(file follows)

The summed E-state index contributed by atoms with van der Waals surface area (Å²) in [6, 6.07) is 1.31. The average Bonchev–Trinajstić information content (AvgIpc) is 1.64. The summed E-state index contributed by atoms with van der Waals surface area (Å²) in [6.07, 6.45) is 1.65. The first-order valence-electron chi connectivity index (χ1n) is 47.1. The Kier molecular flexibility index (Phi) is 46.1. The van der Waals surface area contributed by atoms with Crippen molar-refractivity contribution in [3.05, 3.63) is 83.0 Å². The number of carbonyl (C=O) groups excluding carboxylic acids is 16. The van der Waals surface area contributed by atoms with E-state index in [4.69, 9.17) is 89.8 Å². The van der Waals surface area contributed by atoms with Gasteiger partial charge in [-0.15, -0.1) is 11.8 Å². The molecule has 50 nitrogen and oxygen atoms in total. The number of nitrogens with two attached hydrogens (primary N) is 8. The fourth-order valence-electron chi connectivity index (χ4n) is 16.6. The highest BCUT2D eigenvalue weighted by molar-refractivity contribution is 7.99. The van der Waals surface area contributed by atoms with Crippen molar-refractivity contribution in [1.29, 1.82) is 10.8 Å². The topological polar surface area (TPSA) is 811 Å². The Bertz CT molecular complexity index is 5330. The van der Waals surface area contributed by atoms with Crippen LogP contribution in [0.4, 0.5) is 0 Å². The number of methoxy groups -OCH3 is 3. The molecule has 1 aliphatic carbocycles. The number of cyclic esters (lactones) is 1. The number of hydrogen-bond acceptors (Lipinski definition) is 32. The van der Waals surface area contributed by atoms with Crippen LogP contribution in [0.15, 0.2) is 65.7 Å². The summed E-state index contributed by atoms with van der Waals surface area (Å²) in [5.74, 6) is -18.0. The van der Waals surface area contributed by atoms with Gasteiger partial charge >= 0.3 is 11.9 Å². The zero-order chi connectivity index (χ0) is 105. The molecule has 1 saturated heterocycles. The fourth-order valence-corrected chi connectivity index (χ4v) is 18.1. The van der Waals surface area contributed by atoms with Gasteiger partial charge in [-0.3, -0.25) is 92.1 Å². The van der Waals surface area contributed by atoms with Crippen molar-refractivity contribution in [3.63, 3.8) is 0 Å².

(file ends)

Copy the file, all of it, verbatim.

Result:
The summed E-state index contributed by atoms with van der Waals surface area (Å²) in [6, 6.07) is 1.31. The average Bonchev–Trinajstić information content (AvgIpc) is 1.64. The summed E-state index contributed by atoms with van der Waals surface area (Å²) in [6.07, 6.45) is 1.65. The first-order valence-electron chi connectivity index (χ1n) is 47.1. The Kier molecular flexibility index (Phi) is 46.1. The van der Waals surface area contributed by atoms with Crippen molar-refractivity contribution in [3.05, 3.63) is 83.0 Å². The number of carbonyl (C=O) groups excluding carboxylic acids is 16. The van der Waals surface area contributed by atoms with E-state index in [4.69, 9.17) is 89.8 Å². The van der Waals surface area contributed by atoms with Gasteiger partial charge in [-0.15, -0.1) is 11.8 Å². The molecule has 50 nitrogen and oxygen atoms in total. The number of nitrogens with two attached hydrogens (primary N) is 8. The fourth-order valence-electron chi connectivity index (χ4n) is 16.6. The highest BCUT2D eigenvalue weighted by molar-refractivity contribution is 7.99. The van der Waals surface area contributed by atoms with Crippen molar-refractivity contribution in [1.29, 1.82) is 10.8 Å². The topological polar surface area (TPSA) is 811 Å². The Bertz CT molecular complexity index is 5330. The van der Waals surface area contributed by atoms with Crippen LogP contribution in [0.4, 0.5) is 0 Å². The number of methoxy groups -OCH3 is 3. The molecule has 1 aliphatic carbocycles. The number of cyclic esters (lactones) is 1. The number of hydrogen-bond acceptors (Lipinski definition) is 32. The van der Waals surface area contributed by atoms with Crippen LogP contribution in [0.15, 0.2) is 65.7 Å². The summed E-state index contributed by atoms with van der Waals surface area (Å²) in [5.74, 6) is -18.0. The van der Waals surface area contributed by atoms with Gasteiger partial charge >= 0.3 is 11.9 Å². The zero-order chi connectivity index (χ0) is 105. The molecule has 1 saturated heterocycles. The fourth-order valence-corrected chi connectivity index (χ4v) is 18.1. The van der Waals surface area contributed by atoms with Gasteiger partial charge in [-0.3, -0.25) is 92.1 Å². The van der Waals surface area contributed by atoms with Crippen molar-refractivity contribution in [3.63, 3.8) is 0 Å².